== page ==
The way Haddish tells it, it’s a fairly gentle, sweet story about her decision to eventually go out with Roscoe after six months of his pursuing her with ant-ridden flowers and Filet of Fish and “necklaces that turned my neck green.” Although she imitates Roscoe’s speech impediment in a way that makes me personally uncomfortable, he is by no means the butt of the joke. She joyfully describes sitting across the table from him at dinner in Hermosa Beach, and deciding, as she puts it, “Mmm. I’m going to fuck the shit out of Roscoe.”
In writing, Haddish and Max call Roscoe “not just a little handicapped; dude was messed up in multiple ways.” But they also stress that he was, the book assures us, “not mentally disabled. You could have a normal conversation with him, and he would totally be able to talk to you.” Much of the story is the same as it’s told on the Daily Show, with the addition of a lengthy sex scene and a heartbreaking moment when Tiffany decides they can’t be in a relationship and Roscoe retaliates by yelling “Your pussy is garbage!” at her in the middle of the airport.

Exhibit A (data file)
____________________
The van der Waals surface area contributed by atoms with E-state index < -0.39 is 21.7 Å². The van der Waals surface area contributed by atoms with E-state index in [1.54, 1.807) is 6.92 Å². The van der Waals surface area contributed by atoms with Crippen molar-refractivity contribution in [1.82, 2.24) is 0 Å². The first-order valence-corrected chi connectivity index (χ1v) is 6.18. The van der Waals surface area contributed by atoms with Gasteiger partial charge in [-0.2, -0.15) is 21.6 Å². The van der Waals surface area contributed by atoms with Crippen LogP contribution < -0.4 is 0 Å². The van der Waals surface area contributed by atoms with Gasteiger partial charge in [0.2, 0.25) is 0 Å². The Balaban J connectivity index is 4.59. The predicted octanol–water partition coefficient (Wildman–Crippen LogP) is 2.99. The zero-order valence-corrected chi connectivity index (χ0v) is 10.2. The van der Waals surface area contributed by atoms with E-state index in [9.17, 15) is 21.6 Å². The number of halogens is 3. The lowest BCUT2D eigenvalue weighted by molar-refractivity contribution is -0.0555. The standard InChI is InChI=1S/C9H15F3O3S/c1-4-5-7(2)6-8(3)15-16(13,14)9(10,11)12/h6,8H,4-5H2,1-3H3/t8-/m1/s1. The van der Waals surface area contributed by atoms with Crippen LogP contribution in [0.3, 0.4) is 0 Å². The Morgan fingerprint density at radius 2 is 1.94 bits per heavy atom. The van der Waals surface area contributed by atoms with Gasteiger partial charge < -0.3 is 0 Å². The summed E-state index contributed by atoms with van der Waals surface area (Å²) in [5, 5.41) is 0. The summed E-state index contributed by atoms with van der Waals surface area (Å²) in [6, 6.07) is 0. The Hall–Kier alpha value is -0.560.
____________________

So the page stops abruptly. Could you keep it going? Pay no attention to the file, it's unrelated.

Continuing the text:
It’s a story that, thankfully, is again fairly careful not to make Roscoe or his disability the joke. But it’s borderline. It’s a story that works better with Haddish’s charming, joyful delivery. It’s also a moment in the text where one can’t help but vividly recall Max’s previous writing, in which he’s used the word “retard” a generous number of times. (“I guess working with retards is the perfect precursor to hanging out with me,” he concludes, in a blog post about having sex with a woman who worked with disabled kids.)
Jennifer Robinson, a publicist for Simon and Schuster, confirmed that Max was a co-author on the book. In a statement, she wrote:
Tucker Max was the co-writer of THE LAST BLACK UNICORN, not a ghostwriter, which is noted in the acknowledgments of the book. He worked closely with Tiffany on the book, and they were already paired together when Gallery Books received the proposal.